Increasing rates of labor migration have dramatically redefined family structures in rural Bangladesh, leaving wives with increased purchasing power, which has potential implications for nutrition [12]. A large fraction of labor migrants from rural Bangladesh are men whose wives and children remain in the village [13]. The number of rural Bangladeshi men moving to urban areas within Bangladesh and abroad to pursue economic opportunities is expected to continue to increase, as persistent population growth and climate change yield smaller landholdings and poorer farming conditions, which push men out of rural communities, while urban employment opportunities continue to surge, with economic development and globalization pulling men toward large population centers [14, 15]. Wealth from remittances in rural areas of Bangladesh is growing [13, 16]. Because labor migration generally results in greater wealth and economic stability for families ‘left behind’, families pursue such opportunities despite expectations for long-term family separation [17].

Significant variation exists in patterns of labor migration and remittance. Some migrants move abroad (e.g. Oman, Qatar, Singapore, and United Arab Emirates) to pursue unskilled or skilled labor at relatively high wages, while others with more limited resources move to pursue unskilled and skilled labor jobs within Bangladesh [18, 19]. A large fraction of labor migrants send regular remittances to their families in the village, allowing significant investment in household maintenance, healthcare for their kin, and the education and marriages of their children [5]. The experiences of the families of men who migrate for work abroad versus men who migrate to other parts of Bangladesh may differ, as international labor migration tends to lead to higher earnings and larger flows of remittances [20]. Higher remittances have been found to increase financial savings, allowing families to accumulate wealth [20].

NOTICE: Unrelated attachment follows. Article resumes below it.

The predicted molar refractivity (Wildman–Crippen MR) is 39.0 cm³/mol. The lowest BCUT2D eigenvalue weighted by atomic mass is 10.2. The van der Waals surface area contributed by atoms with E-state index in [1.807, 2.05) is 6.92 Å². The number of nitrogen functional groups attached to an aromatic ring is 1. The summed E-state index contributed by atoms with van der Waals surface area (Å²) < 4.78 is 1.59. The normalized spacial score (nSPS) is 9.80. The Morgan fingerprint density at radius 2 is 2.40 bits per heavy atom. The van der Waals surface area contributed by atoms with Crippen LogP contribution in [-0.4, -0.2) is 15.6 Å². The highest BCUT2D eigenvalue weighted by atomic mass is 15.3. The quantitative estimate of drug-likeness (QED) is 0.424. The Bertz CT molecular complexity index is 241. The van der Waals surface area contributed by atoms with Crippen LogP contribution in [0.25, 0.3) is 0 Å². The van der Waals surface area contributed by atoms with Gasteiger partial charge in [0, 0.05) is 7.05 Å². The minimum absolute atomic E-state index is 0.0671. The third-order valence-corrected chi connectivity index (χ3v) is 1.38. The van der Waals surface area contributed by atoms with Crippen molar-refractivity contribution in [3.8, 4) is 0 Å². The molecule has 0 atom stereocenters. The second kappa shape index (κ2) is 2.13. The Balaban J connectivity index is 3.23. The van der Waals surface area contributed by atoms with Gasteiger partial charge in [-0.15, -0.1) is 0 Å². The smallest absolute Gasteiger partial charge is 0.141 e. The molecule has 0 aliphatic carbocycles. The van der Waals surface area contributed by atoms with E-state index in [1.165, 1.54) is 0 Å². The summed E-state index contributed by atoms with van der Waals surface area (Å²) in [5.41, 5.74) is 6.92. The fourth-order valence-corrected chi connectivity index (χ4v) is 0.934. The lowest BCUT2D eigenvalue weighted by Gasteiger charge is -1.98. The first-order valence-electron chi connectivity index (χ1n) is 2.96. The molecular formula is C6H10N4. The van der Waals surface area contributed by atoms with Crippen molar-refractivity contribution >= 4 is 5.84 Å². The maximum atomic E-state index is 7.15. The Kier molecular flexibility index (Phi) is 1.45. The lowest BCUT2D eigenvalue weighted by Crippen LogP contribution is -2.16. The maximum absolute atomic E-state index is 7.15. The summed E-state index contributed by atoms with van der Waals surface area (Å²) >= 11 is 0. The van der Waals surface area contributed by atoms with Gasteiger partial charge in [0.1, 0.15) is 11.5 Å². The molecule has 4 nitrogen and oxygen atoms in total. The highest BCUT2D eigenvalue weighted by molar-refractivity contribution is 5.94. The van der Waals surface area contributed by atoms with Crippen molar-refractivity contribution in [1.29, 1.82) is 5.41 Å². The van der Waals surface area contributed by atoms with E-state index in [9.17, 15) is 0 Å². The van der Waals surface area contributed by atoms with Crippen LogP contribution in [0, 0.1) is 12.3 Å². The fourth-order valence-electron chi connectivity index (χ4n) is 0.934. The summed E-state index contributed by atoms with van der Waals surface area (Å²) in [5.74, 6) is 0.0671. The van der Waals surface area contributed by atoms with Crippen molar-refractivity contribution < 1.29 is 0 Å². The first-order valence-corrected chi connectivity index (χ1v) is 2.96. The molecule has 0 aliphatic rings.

Increased wealth through remittances may improve migrants’ families’ diets, reducing undernutrition. Yet increased wealth may also contribute to obesogenic and diabetogenic diets, increasing risk for cardiovascular disease, hypertension, and diabetes [21]. Additionally, with rising socio-economic status (SES), activity levels have been shown to decrease, particularly among women, which could also exacerbate risks for chronic disease [22, 23]. It is possible that women with migrant husbands are more likely to use betelnut compared with women whose husbands do not migrate. Betelnut is a widely used addictive substance among Bangladeshi adults and can increase all cause and cancer-related mortality and the risk for diabetes and hypertension [24,25,26]. Wives ‘left behind’ may be adversely affected by psychosocial stress from the loss of their husband’s social support and/or household labor or altered family dynamics [27, 28]. Psychological stress has been linked with several chronic diseases, including hypertension [29], diabetes [30], obesity [31], and anemia [32]. Psychosocial stress may be exacerbated if husbands are gone for longer periods, as is generally the case for international labor migrants from Bangladesh, who often remain in their destination country for years at a time. By contrast, domestic migrants may remain in their destinations for only days or weeks before returning to visit their families in the village.

We assessed associations between (a) having a labor migrant husband and (b) having a husband who migrated internationally, and indicators of chronic disease among a sample of married rural Bangladeshi women. We hypothesized that wives ‘left-behind’ by migrant husbands will experience an increase in indicators of adiposity and chronic disease, and a reduction in underweight and micronutrient deficiencies. We explored the extent to which marriage to a labor migrant and specifically to an international labor migrant was independently associated with chronic disease outcomes, indicating an effect of psychosocial stress, and the extent to which predicted associations were mediated by increased household monthly income, food security, and/or purchasing (rather than producing) food.

Methods